The Iraqi Election

One of the things that I was looking forward to on this deployment was being in Iraq for at least one and possibly two elections. I was certain that the provincial elections would take place while I was deployed. National elections were also scheduled to take place during my time here but I suspect they will get delayed until after I return home.

However, provincial elections were held the last day of January. Iraqi Security Forces (ISF) were responsible for ensuring the security of this election, Coalition Forces providing reinforcements as directed by ISF. As a result, I did not get to see the election as up close and personal as I’d hoped. I did have several opportunities to talk with Iraqis prior to the elections. They talked about their dissatisfaction with elected officials and their lack of confidence in the government as a whole. Over the coming weeks, I will have more opportunities to talk with Iraqis about their perception of the election.

Over the past week I’ve been reading news reports and thinking about the election results, trying to figure out how to talk about them here. Today, I came across an article from the BBC which says it much better than I might. I’ve quoted some of the key points that I think are most significant. I highly encourage you to read the article itself. It is without exception the best assessment of the election and its significance that I have seen. Great analysis.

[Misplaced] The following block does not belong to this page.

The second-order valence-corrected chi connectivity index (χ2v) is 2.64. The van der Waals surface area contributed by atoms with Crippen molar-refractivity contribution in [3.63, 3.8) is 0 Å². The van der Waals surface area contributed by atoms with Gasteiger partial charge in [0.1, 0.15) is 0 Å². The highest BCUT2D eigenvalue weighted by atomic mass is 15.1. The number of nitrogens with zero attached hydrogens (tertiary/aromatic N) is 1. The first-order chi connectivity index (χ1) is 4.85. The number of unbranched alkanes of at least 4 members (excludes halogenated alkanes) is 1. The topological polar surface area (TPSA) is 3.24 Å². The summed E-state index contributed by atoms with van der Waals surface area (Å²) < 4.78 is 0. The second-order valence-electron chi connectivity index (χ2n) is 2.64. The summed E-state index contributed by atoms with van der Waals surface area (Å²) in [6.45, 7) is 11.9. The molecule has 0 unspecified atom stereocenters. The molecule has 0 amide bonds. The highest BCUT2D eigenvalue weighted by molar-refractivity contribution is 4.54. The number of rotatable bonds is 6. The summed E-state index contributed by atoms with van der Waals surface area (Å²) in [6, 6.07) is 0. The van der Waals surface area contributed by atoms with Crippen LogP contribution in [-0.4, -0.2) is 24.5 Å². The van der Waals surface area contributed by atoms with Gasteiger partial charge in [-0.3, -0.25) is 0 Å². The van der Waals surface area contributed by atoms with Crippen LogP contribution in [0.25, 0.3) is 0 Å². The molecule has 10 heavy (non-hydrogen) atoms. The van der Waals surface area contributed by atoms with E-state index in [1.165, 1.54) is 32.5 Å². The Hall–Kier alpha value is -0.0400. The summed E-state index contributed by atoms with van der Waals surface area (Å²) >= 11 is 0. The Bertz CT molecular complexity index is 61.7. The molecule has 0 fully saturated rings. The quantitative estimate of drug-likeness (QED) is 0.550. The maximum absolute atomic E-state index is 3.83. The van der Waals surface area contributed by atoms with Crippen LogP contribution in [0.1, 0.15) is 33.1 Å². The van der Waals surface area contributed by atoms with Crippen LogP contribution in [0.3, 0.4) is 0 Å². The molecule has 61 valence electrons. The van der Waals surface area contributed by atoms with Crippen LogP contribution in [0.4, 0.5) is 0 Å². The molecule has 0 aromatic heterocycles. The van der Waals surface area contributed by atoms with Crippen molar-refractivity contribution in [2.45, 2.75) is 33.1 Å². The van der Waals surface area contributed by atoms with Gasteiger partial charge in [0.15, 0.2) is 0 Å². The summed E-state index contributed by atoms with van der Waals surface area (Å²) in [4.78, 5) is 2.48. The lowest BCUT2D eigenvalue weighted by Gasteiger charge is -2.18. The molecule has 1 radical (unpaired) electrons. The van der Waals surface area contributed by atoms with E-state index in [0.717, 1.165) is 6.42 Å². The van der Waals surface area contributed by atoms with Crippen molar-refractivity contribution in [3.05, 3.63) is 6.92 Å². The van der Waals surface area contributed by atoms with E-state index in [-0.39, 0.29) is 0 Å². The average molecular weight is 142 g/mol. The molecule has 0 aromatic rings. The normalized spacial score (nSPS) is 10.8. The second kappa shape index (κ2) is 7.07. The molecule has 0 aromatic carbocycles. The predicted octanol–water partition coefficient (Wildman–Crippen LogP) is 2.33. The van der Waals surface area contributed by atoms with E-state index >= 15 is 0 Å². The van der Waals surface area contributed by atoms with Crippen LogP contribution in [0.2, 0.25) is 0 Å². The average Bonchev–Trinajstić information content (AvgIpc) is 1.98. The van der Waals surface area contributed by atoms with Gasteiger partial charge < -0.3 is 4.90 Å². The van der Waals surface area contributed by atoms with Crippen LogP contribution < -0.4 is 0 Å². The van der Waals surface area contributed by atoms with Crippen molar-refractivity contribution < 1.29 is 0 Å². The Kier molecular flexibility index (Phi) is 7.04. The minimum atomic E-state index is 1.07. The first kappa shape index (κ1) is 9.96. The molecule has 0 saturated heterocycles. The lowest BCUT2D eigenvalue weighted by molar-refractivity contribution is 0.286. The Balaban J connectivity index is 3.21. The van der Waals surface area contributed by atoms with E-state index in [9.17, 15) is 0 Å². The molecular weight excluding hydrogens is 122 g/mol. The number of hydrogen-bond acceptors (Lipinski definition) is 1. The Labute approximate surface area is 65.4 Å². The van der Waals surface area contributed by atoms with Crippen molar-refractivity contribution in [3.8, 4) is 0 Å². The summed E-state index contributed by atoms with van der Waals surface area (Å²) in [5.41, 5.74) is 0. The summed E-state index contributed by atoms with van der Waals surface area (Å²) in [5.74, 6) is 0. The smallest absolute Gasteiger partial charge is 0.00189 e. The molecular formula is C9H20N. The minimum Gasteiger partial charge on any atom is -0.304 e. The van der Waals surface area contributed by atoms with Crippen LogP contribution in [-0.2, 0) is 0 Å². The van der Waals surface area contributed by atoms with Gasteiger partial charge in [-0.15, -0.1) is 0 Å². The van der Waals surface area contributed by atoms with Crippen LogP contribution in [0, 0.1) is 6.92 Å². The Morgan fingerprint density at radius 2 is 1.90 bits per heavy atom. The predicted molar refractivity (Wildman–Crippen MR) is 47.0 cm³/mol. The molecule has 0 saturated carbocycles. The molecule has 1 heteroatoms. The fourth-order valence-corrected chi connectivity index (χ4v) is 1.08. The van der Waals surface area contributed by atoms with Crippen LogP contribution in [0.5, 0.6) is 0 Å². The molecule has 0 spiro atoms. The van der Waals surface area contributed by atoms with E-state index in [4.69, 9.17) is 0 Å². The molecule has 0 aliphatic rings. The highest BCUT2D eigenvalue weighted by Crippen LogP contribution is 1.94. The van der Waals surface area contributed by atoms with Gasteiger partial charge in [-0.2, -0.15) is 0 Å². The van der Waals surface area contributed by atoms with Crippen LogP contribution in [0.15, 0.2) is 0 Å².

That is not just a security achievement, but a huge step forward in Iraq’s political development and the emergence of a real democratic culture.

They learned, for the first time, that they could hold those they elected to account, and change them if they failed to meet expectations.

On both the Shia and Sunni sides, there was a clear shift away from the Islamic religious parties which dominated Iraqi politics after the 2005 elections.

The emphasis has been on capability, performance, honesty, and national commitment rather than religious credentials.

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The Iraqi people have tasted freedom and democracy. They have tasted the wine of self-rule. I believe that in the creation and development of a democratic society what is most important is ensuring the next election. The most important milestone in measuring Iraq’s progress toward becoming a secure, economically stable, democratic state is the next election. The International community must make it clear to Iraq that they are watching and they will ensure that the next election is held.

Lastly, I wonder if history will be more kind to Mr. Bush than pop culture has been. Cries of ‘worst president ever’ are as ignorant and arrogant as presuming that someone will be a great president before they’ve even been elected. Whatever else you want to say, a portion of the credit for the successful elections in Iraq belong to Mr. Bush.


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